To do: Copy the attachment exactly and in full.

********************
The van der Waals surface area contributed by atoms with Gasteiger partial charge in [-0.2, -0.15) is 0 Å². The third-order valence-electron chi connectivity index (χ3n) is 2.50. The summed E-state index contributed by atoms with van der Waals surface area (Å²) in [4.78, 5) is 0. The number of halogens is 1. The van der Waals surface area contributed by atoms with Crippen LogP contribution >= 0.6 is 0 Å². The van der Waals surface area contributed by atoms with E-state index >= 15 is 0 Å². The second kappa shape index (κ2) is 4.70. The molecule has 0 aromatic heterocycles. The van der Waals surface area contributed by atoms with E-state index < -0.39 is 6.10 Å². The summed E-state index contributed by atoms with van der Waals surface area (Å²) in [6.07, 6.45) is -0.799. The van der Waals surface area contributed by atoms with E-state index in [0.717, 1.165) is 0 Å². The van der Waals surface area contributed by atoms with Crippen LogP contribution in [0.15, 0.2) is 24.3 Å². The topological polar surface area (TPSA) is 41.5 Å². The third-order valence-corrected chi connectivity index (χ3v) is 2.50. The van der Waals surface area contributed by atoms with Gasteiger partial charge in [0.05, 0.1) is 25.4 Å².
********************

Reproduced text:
The van der Waals surface area contributed by atoms with Gasteiger partial charge in [-0.2, -0.15) is 0 Å². The third-order valence-electron chi connectivity index (χ3n) is 2.50. The summed E-state index contributed by atoms with van der Waals surface area (Å²) in [4.78, 5) is 0. The number of halogens is 1. The van der Waals surface area contributed by atoms with Crippen LogP contribution >= 0.6 is 0 Å². The van der Waals surface area contributed by atoms with E-state index >= 15 is 0 Å². The second kappa shape index (κ2) is 4.70. The molecule has 0 aromatic heterocycles. The van der Waals surface area contributed by atoms with E-state index < -0.39 is 6.10 Å². The summed E-state index contributed by atoms with van der Waals surface area (Å²) in [6.07, 6.45) is -0.799. The van der Waals surface area contributed by atoms with E-state index in [0.717, 1.165) is 0 Å². The van der Waals surface area contributed by atoms with Crippen LogP contribution in [0.15, 0.2) is 24.3 Å². The topological polar surface area (TPSA) is 41.5 Å². The third-order valence-corrected chi connectivity index (χ3v) is 2.50. The van der Waals surface area contributed by atoms with Gasteiger partial charge in [0.05, 0.1) is 25.4 Å².